Self- Interest Motive An opposite motivation is to assume that the migrant is mainly motivated by an economic and financial self-interest, when sending remittances to the home country. The argument behind this theory is t! hat, at every point in time, the successful migrant in the foreign country saves. Then, the need arises on how (in which assets) and where (in which country) to accumulate wealth. An obvious place to invest, at least part of his assets, is in the home country by buying property, land, financial assets, and so on. These assets may earn a higher rate of return than assets in the host country although their risk profile can also be greater. In turn, the family can administer, during the emigration period, those assets for the migrant, thus acting as a trusted agent.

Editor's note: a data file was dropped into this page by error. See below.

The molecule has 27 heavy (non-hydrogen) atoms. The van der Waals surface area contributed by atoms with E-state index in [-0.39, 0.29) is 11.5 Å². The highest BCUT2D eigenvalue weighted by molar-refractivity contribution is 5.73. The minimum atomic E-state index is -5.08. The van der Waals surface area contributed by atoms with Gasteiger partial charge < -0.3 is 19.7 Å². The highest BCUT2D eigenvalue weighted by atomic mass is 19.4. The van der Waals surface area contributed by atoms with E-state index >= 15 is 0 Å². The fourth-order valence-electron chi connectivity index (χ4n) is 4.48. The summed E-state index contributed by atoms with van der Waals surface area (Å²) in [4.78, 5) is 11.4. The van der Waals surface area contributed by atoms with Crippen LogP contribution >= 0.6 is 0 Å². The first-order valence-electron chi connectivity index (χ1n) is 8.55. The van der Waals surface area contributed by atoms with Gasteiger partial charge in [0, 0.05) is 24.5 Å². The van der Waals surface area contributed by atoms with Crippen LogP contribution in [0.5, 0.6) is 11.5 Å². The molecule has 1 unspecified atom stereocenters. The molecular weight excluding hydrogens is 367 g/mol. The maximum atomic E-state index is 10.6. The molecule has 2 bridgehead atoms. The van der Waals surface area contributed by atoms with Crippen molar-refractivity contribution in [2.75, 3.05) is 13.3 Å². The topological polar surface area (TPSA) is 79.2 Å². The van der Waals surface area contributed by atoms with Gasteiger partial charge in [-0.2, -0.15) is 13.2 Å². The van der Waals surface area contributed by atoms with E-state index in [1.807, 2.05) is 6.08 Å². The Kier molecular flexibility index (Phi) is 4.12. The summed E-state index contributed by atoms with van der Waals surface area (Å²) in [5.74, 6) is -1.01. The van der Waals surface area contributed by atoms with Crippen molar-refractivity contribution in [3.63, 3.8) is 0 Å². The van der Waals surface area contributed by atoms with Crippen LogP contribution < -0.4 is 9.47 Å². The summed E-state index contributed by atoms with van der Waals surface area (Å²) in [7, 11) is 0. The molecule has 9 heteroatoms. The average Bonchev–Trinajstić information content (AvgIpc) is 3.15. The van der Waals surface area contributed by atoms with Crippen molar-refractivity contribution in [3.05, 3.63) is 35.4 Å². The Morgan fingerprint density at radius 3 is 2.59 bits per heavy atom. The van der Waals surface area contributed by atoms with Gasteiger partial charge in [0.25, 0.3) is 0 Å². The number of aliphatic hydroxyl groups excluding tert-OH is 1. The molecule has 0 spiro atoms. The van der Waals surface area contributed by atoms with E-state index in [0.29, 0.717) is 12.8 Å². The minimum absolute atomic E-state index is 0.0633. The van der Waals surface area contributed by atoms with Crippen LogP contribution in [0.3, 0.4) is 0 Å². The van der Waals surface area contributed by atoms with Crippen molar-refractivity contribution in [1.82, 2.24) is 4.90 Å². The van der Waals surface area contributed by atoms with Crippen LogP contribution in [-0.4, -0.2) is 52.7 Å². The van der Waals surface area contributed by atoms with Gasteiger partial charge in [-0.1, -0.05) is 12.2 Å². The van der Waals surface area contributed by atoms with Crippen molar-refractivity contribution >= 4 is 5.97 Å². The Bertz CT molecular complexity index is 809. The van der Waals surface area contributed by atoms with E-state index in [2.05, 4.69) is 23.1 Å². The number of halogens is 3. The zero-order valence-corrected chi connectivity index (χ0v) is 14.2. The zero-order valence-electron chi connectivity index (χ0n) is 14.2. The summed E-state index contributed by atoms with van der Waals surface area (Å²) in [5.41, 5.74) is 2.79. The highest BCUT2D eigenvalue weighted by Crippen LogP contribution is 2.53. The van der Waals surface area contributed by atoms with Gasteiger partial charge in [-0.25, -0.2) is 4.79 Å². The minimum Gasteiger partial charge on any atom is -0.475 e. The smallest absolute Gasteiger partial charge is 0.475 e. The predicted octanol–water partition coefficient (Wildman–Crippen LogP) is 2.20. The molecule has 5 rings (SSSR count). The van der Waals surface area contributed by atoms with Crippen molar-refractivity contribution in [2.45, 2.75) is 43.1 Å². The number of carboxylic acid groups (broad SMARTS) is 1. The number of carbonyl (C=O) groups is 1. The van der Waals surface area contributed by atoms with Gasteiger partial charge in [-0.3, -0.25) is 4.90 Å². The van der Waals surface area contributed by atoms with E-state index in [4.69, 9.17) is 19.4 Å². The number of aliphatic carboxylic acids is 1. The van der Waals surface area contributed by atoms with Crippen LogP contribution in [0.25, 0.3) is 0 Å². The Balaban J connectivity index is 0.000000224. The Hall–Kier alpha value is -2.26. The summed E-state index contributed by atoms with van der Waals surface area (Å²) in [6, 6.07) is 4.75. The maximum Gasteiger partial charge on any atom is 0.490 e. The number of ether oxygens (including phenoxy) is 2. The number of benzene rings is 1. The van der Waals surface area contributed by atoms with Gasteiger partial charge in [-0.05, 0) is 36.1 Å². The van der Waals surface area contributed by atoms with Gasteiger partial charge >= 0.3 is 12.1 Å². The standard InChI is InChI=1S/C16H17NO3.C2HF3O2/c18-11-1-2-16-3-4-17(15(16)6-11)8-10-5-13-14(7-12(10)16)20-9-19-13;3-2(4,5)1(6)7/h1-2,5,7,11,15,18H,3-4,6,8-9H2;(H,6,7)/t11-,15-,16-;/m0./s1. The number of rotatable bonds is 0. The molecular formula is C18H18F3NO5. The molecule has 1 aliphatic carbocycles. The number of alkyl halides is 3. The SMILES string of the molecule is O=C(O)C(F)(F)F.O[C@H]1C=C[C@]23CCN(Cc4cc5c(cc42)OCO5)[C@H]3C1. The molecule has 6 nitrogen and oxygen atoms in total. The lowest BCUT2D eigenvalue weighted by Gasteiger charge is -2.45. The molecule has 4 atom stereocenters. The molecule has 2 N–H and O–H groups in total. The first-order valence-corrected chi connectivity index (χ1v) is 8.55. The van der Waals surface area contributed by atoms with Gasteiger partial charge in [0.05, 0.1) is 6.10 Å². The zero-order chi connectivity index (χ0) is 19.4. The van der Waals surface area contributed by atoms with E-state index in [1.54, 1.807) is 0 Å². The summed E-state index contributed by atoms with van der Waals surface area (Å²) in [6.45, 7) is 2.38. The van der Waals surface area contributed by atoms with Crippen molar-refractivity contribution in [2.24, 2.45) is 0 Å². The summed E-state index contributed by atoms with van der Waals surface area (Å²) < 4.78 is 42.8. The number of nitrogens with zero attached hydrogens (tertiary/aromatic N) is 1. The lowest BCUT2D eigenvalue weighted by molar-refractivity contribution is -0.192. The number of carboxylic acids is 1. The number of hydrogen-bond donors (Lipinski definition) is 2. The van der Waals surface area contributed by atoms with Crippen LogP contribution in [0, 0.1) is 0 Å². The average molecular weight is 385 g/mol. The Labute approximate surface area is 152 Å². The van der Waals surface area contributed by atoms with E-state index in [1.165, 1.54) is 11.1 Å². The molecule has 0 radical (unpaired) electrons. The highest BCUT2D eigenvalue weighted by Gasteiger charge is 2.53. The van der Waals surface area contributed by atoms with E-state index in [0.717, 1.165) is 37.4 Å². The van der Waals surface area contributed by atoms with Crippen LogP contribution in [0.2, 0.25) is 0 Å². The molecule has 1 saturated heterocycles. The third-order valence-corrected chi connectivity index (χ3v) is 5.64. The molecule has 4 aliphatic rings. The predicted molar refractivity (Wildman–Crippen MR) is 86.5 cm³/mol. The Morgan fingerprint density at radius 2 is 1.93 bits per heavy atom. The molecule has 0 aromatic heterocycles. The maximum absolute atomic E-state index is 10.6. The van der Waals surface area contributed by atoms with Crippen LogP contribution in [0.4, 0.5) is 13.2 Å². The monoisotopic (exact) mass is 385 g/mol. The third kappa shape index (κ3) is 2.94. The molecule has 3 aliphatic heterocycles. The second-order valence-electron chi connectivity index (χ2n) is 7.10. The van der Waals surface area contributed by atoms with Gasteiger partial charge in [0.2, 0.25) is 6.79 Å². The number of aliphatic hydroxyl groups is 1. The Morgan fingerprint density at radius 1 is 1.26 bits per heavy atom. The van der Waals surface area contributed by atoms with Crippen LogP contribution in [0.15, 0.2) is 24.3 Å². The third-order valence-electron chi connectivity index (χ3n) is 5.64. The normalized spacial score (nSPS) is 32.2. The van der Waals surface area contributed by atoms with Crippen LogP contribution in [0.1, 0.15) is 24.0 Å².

Implicit Family Contract I: Loan Repayment. The literature has also considered the discussion on the remittance process from the family perspective rather than the individual. In other words, Economic theory has developed explanations of the remittances process that take the family–rather than the individual– as the main unit of analysis. According to the theory, families tend to develop an implicit contract among those who choose to live abroad, the migrant, and those who stay at home. The implicit contract has an inter-temporal dimension, which could last for various years or even decades, as a time horizon. The contract combines elements of investment and repayment. In the loan repayment theory the family invest in the education of the migrant and usually finances the costs of migrating (travel and subsistence costs in the host country). This is the loan (investment) element of the theory. The repayment part comes after the migrant settles in the foreign country and his income profile starts rising over time and is in a condition to start repaying the loan (principal and interests) back to the family in the form of remittances. This implicitly implies that the family invests in a higher yield “asset” (the migrant) who earns a higher income level in the foreign country than other family members that live and work at home. The amount to be remitted will however, depend among other things, on the income profile of the migrant.